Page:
Lonmin, the world's third largest platinum producer, has seen its first-half profits plunge nearly 90% due to higher costs and reduced output.
Production was hit after South African authorities issued safety stoppages on platinum mines across the country.
Labour disputes and social unrest also contributed to weak earnings, the company said.
Pre-tax profit in the six months to 31 March fell to $18m (£11.2m) from $159m in the same period a year earlier.
Revenue fell to $751m from $938m, it said.
Shares in Lonmin were down 4.6% in afternoon trading.
The safety stoppages are part of an industry-wide drive by the South African government to reduce the number of deaths in the country's mines.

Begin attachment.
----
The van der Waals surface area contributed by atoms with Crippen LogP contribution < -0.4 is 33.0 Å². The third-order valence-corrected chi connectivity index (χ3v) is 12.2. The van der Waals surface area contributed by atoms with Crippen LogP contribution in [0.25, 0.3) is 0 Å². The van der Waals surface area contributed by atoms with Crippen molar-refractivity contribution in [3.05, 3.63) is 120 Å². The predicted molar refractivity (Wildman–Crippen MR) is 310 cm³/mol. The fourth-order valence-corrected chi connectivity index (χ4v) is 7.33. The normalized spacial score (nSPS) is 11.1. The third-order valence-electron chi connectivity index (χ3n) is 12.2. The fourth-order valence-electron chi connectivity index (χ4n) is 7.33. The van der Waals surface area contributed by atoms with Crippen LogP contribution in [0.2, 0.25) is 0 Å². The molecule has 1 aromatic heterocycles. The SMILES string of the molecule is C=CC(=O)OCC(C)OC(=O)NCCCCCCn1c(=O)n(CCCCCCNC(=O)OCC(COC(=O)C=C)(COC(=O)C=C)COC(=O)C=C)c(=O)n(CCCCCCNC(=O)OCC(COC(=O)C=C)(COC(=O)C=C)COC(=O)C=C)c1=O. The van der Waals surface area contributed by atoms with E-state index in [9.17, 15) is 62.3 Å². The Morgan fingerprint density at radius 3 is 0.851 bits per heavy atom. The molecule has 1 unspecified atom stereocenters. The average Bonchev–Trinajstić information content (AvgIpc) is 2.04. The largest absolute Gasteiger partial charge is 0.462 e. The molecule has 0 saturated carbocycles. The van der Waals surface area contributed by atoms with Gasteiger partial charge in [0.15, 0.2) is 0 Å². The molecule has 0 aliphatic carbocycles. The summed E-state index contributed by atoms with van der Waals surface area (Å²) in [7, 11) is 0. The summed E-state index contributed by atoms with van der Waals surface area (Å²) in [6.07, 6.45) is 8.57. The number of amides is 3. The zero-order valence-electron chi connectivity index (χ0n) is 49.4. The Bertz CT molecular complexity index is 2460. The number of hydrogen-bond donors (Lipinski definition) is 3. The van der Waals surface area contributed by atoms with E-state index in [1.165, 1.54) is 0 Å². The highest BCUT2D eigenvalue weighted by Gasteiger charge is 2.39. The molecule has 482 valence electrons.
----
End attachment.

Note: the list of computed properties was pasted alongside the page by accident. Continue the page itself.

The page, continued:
For its part, Lonmin said it was never complacent about safety, but its recent record had been excellent.
'Sticking to plans'
Lonmin's mining operations produced 5.8 million tonnes in the first half of 2012, down 1.7% compared with a year earlier.
The disruptions caused a loss of some 464,000 tonnes, compared with 166,000 tonnes lost in the prior year, the company said.
Average platinum prices were down 10% on the year. The metal is generally used to make jewellery and dental fillings and is also used in some car parts.
Despite the challenges, chief executive Ian Farmer said the company was maintaining its full-year sales guidance.
He said it would stick to its spending plans and ramp up production in the second half of the year.
Mr Farmer said the company would spend $450m this year to improve shafts in a bid to cut costs.